5. In the bottom grid, scroll to the approximate time of the alert.
    1. If you choose the Save button at the bottom of the screen, you can save the AlternateSyslog to a text file to be searched with a text editor (Use something besides MS Notepad to save yourself headaches. I like Notepad++ at
  6. Search for EndPointUnregistered, StationConnectionError or maybe DeviceTransientConnection in the Message column.
  7. The DeviceName, IP address, Description, etc. of the affected device(s) will be included in the message.
  8. Note the Reason value in the message. It will shed light on why the device is unregistered.
  9. Search for System Error Messages for Cisco Unified Communications Manager  and find one appropriate to your CUCM version.
  10. Search that document for EndPointUnregistered for a description of why a phone was unregistered.
  11. Fix something.
Of course, your results may vary.

If you're in the right place, here's what it looks like on a CUCM 8.6 using RTMT 8.91:

Sunday, April 14, 2013

Asterisk voice mail and not requiring entering a mailbox number for retrieval

My Cisco Unity Express module exploded recently, so being without a (world's most expensive) home answering machine, I thought I'd just commit to running Asterisk and it's voice mail system instead.

I haven't fiddled with starting up Asterisk from scratch in years, but given I might actually use it now, it seemed to be worth the effort familiarizing myself with all the CLI / configuration options again.

I managed to get a new version of X-Lite 4 from running and registered, was able to forward it to voice mail  and could retrieve voice mail by dialing an extension for the VoiceMailMain application.  I struggled with removing the requirement to enter an extension number though.

What I found is that I needed to pass the caller id of my X-Lite 4 device via the SIP.CONF configuration, to be handled by the ${CALLERID(num) variable in the EXTENSIONS.CONF entry.

Here's the relevant snippets:



; below define caller id that will be processed by the VoiceMailMain / CALLERID(num) variable
callerid="web1" <6001>




; test xlite phone

; generic voicemail retrieval app
; below catch caller id that represents voice mail box number



; simple voice mail box setup
6001 => 12345,Web,,,attach=no|tz=eastern

Tuesday, April 09, 2013

Cisco CUCM and Caller ID / CLID sending

I don't know where I scraped up this information originally, but it now seems to live at:

How to send / places to configure CLID (caller id) from Cisco CUCM
1.  "Directory Number Configuration" page.

Scroll down to "External Phone Number Mask". Enter here the number that you want to send to the PSTN. Then click on "update" at the top of the page. You have to repeat this same procedure for the other extensions configured for this IP Phone (if you want to send those numbers also to the PSTN).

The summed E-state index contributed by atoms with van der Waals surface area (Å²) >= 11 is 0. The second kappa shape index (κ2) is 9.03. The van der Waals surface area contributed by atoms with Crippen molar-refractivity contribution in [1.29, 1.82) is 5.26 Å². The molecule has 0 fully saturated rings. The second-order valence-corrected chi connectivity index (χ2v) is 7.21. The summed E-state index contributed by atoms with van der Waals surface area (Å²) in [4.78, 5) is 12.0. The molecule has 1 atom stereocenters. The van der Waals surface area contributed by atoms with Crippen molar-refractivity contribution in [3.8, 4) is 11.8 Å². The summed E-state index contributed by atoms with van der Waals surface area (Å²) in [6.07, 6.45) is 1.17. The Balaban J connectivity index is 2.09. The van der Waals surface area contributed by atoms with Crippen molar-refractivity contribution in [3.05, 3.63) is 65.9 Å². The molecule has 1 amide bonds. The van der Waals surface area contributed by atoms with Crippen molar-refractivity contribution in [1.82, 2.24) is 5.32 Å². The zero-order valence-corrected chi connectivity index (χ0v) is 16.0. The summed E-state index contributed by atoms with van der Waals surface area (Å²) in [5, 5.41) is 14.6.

2.  "Route Pattern Configuration" page.

Locate the route pattern that you are using for doing calls to the PSTN.

Scroll down to the "Calling Party Transformations" section.

- If you check the "Use Calling Party's External Phone Number Mask" checkbox, you will use the number that you configured in the "Directory Number Configuration" page as caller ID.

- If you uncheck that checkbox, then you can configure the "Calling Party Transform Mask". Just enter here a number like, as an example, 978858xxxx (CUCM will fill out the xxxx with phone's 4-digit extension).
3.  "Route List Detail Configuration" page.

Go to the "Calling Party Transformations" section.

If you set "Use Calling Party's External Phone Number Mask"  to "on", you will use the number that you configured in the "Directory Number Configuration" page as caller ID. If you set it to "off", then you need to configure the "Calling Party Transform Mask" (next line on this same page). The setting that you use here will override the settings that you configured in the "Route Pattern Configuration" page.

You configure the "Calling Party Transform Mask" here in the same way as explained for the "Route Pattern Configuration" page.
4.  "Gateway Configuration" page.

Go to the Gateway and select the PRI that you are using for outgoing calls. Under 'Outbound Calls' you should see the Caller ID DN field. In here you can configure also the Caller ID.
In other words Caller ID works as follows:

  1. Gateway configuration overrides everything else.
  2. Route List configuration overrides the Route Pattern and the Directory Number Configuration.
  3. Route Pattern overrides only the Directory Number configuration.

Tuesday, March 19, 2013

Cisco CDR delivery failures to billing servers

This is documented all over so I'll skip any narative.  Assume this is just a note to myself....

First location to check for outgoing CDR records by date (03-15-2013):